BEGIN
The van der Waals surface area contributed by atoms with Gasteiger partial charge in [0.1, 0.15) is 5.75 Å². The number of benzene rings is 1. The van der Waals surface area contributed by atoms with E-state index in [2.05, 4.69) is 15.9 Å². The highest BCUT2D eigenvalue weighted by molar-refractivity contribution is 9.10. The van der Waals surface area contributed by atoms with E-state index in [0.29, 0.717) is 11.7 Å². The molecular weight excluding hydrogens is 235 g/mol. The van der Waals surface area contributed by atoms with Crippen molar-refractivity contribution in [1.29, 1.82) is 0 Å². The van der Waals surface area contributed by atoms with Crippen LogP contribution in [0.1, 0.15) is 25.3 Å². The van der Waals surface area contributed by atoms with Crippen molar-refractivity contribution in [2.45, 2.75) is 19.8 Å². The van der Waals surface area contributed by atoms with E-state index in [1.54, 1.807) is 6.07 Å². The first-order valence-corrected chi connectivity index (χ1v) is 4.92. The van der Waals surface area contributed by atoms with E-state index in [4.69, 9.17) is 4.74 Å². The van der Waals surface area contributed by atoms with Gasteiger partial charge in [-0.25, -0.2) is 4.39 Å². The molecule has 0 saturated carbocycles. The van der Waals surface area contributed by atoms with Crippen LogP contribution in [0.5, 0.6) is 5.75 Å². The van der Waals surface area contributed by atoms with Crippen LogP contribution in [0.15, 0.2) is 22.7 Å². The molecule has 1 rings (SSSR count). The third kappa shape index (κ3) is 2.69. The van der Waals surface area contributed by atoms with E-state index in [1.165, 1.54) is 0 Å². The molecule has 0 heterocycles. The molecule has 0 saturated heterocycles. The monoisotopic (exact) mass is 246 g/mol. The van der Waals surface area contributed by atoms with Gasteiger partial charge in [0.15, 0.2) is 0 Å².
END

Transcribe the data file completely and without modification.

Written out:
The van der Waals surface area contributed by atoms with Gasteiger partial charge in [0.1, 0.15) is 5.75 Å². The number of benzene rings is 1. The van der Waals surface area contributed by atoms with E-state index in [2.05, 4.69) is 15.9 Å². The highest BCUT2D eigenvalue weighted by molar-refractivity contribution is 9.10. The van der Waals surface area contributed by atoms with E-state index in [0.29, 0.717) is 11.7 Å². The molecular weight excluding hydrogens is 235 g/mol. The van der Waals surface area contributed by atoms with Crippen molar-refractivity contribution in [1.29, 1.82) is 0 Å². The van der Waals surface area contributed by atoms with Crippen LogP contribution in [0.1, 0.15) is 25.3 Å². The van der Waals surface area contributed by atoms with Crippen molar-refractivity contribution in [2.45, 2.75) is 19.8 Å². The van der Waals surface area contributed by atoms with E-state index in [1.54, 1.807) is 6.07 Å². The first-order valence-corrected chi connectivity index (χ1v) is 4.92. The van der Waals surface area contributed by atoms with E-state index in [4.69, 9.17) is 4.74 Å². The van der Waals surface area contributed by atoms with Gasteiger partial charge in [-0.25, -0.2) is 4.39 Å². The molecule has 0 saturated carbocycles. The van der Waals surface area contributed by atoms with Crippen LogP contribution in [0.5, 0.6) is 5.75 Å². The van der Waals surface area contributed by atoms with Crippen LogP contribution in [0.15, 0.2) is 22.7 Å². The molecule has 1 rings (SSSR count). The third kappa shape index (κ3) is 2.69. The van der Waals surface area contributed by atoms with E-state index in [1.165, 1.54) is 0 Å². The molecule has 0 heterocycles. The molecule has 0 saturated heterocycles. The monoisotopic (exact) mass is 246 g/mol. The van der Waals surface area contributed by atoms with Gasteiger partial charge in [0.15, 0.2) is 0 Å².